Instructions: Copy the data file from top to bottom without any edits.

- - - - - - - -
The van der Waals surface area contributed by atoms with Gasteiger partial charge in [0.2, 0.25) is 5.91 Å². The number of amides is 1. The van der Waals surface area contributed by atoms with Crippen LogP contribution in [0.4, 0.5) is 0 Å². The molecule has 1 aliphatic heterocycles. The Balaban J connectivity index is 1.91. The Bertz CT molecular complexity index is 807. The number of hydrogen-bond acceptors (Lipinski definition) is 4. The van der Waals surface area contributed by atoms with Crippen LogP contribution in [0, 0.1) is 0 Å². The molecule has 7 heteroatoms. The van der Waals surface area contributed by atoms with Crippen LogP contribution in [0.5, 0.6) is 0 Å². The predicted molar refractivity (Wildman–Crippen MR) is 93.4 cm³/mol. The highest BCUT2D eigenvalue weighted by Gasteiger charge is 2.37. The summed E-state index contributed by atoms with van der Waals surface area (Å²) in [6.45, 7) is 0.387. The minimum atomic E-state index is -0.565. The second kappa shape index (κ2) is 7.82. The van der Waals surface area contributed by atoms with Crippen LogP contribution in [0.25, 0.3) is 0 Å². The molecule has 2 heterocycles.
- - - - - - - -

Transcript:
The van der Waals surface area contributed by atoms with Gasteiger partial charge in [0.2, 0.25) is 5.91 Å². The number of amides is 1. The van der Waals surface area contributed by atoms with Crippen LogP contribution in [0.4, 0.5) is 0 Å². The molecule has 1 aliphatic heterocycles. The Balaban J connectivity index is 1.91. The Bertz CT molecular complexity index is 807. The number of hydrogen-bond acceptors (Lipinski definition) is 4. The van der Waals surface area contributed by atoms with Crippen LogP contribution in [0, 0.1) is 0 Å². The molecule has 7 heteroatoms. The van der Waals surface area contributed by atoms with Crippen LogP contribution in [0.5, 0.6) is 0 Å². The predicted molar refractivity (Wildman–Crippen MR) is 93.4 cm³/mol. The highest BCUT2D eigenvalue weighted by Gasteiger charge is 2.37. The summed E-state index contributed by atoms with van der Waals surface area (Å²) in [6.45, 7) is 0.387. The minimum atomic E-state index is -0.565. The second kappa shape index (κ2) is 7.82. The van der Waals surface area contributed by atoms with Crippen LogP contribution in [0.25, 0.3) is 0 Å². The molecule has 2 heterocycles.